Tampa Bay Lightning
Lightning's Gudas a big hit on defense
Undeterred, one shift after being whistled for a rare and probably improper clipping call, Lightning defenseman Radko Gudas went right back to making his presence known along the boards.
His eraser move in the first period Sunday caught the attention of the Carolina Hurricanes, several of whom looked to have words with the hard-nosed Tampa Bay blueliner who has a penchant for making big hits.
“That's what makes him a ball player,'' Lightning coach Jon Cooper said. “I've seen it for three years. And as an organization we are extremely happy that he's on our team and not somebody else's.''
The 22-year-old defenseman arrived in Tampa on March 12 with the reputation for being a big-time hitter in the American Hockey League. Gudas has continued that in his brief time in the NHL.
In only 20 games since his NHL debut, Gudas has amassed 81 hits, which ranks tied for third among rookie defenseman despite his having played significantly fewer games than Brendan Dillon (123 hits with Dallas), Eric Gryba (84, Ottawa) and Michael Stone (81, Phoenix).
Gudas also ranks tied for third on Tampa Bay, just seven hits behind leader Keith Aulie. Should he play in each of the final three games— not a given since Syracuse begins the AHL playoffs on Saturday — he could overtake the team lead.
“He definitely has brought that all year,'' Lightning captain Vinny Lecavalier said. “He's a solid, solid defenseman and he keeps guys honest in the neutral zone. It's not fun to play against a guy like that.''
Gudas grew up watching his father, Leo, use his body to deliver big-time hits during a 13-year career in Europe. Leo Gudas also was a six-time member of the Czechoslovakian national team, including the 1992 team that won a Bronze medal at the Olympics.
Father and son share almost an identical build – Leo was 6-foot, 190 pounds while Radko is 6-foot, 200-pounds — and a similar style of play. It's not by accident.
“I grew up watching hockey the way it used to be in the late 1990s early 2000s, and my dad, that was his style, too,'' Gudas said. “So, I get it from watching him. And I really liked it and fans obviously love it.''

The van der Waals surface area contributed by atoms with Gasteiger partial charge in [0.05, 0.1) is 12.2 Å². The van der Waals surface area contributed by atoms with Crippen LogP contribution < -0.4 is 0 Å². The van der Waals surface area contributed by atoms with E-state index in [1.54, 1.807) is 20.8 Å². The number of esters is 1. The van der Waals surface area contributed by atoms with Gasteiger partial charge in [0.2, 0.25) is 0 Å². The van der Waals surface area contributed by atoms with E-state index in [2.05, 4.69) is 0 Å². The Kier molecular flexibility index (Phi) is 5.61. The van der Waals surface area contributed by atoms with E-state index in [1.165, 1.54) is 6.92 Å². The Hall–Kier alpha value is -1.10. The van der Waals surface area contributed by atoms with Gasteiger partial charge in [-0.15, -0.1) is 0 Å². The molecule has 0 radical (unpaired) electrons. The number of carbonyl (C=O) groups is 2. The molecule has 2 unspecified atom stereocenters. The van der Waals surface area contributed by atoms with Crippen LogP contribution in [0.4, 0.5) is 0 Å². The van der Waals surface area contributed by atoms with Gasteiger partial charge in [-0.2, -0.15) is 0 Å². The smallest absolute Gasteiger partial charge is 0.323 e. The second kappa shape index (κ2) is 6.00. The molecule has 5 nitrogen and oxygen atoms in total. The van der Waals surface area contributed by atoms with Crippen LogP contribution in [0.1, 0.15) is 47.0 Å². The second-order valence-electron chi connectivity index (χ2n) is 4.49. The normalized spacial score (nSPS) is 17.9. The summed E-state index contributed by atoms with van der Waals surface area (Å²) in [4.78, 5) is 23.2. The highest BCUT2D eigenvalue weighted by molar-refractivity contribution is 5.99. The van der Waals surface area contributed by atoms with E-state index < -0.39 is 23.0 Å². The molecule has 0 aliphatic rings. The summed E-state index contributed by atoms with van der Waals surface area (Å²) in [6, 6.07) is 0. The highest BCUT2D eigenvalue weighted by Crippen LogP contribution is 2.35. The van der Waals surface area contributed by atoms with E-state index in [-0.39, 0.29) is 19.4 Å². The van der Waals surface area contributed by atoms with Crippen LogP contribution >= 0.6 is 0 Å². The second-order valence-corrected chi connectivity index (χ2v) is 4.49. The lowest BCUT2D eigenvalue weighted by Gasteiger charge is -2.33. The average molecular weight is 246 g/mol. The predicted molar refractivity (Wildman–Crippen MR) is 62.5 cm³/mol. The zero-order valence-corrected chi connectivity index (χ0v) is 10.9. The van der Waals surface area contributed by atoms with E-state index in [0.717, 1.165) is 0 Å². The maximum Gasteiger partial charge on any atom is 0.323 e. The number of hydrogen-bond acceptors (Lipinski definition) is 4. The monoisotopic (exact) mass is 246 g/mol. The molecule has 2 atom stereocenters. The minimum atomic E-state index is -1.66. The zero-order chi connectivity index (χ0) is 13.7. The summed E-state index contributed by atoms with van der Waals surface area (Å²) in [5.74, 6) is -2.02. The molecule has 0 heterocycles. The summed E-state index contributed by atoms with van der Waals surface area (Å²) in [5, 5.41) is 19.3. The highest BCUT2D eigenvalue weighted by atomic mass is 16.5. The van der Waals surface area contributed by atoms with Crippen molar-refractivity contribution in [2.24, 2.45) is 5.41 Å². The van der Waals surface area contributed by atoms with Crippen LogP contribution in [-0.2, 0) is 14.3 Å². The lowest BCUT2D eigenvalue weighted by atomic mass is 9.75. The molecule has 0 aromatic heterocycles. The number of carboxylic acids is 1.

The perfectly timed hit is a bit of a lost art form, especially the type Gudas delivers when he drops down for a hip check, which is rarely seen in the NHL these days. In his two-plus seasons in the Lightning minor-league system, Gudas made a name for himself with his ability to deliver those board-rattling hits that often send opposing players flying head over heels.
In his 20 games at the NHL level, he has certainly delivered his fair share of hits — he averages four per game — but has yet to find that signature moment when the play develops and he times it perfectly for the hit that will get the fans on their feet, lift his teammates on the bench and probably draw the ire of the opposing team.
It's something he has worked on a good part of his career and perfected at all levels. At some point, he expects to figure out the timing at the NHL level, as well. He will revel in the feeling it will create.
“The whole team is watching where the puck is, and when somebody with the puck gets hit and flies over somebody else, it gives that little spark to your teammates and maybe the fans start to cheer louder, the energy of the building gives the team a little more of a spark,'' Gudas said. “Obviously, if I'm the guy who delivers it, it gets me up a little and it's something I like.''
Nebraska man accused of helping Florida girlfriend kill self said he thought she had terminal cancer